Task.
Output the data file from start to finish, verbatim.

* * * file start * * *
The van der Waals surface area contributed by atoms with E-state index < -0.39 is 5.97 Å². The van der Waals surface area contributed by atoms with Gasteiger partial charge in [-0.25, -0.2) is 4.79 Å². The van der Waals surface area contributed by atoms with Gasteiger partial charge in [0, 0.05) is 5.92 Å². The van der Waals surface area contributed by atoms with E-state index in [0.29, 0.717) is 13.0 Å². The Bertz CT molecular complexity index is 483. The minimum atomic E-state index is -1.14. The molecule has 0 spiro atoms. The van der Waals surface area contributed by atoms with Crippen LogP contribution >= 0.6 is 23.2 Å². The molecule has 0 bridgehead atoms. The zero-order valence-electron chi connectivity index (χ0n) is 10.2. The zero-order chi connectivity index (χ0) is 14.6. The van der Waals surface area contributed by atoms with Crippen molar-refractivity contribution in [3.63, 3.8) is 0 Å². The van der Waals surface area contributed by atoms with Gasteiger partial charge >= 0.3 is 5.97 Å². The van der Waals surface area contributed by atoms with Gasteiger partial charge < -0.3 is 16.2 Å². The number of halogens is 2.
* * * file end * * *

The van der Waals surface area contributed by atoms with E-state index < -0.39 is 5.97 Å². The van der Waals surface area contributed by atoms with Gasteiger partial charge in [-0.25, -0.2) is 4.79 Å². The van der Waals surface area contributed by atoms with Gasteiger partial charge in [0, 0.05) is 5.92 Å². The van der Waals surface area contributed by atoms with E-state index in [0.29, 0.717) is 13.0 Å². The Bertz CT molecular complexity index is 483. The minimum atomic E-state index is -1.14. The molecule has 0 spiro atoms. The van der Waals surface area contributed by atoms with Crippen LogP contribution >= 0.6 is 23.2 Å². The molecule has 0 bridgehead atoms. The zero-order valence-electron chi connectivity index (χ0n) is 10.2. The zero-order chi connectivity index (χ0) is 14.6. The van der Waals surface area contributed by atoms with Crippen molar-refractivity contribution in [3.63, 3.8) is 0 Å². The van der Waals surface area contributed by atoms with Gasteiger partial charge >= 0.3 is 5.97 Å². The van der Waals surface area contributed by atoms with Gasteiger partial charge < -0.3 is 16.2 Å². The number of halogens is 2.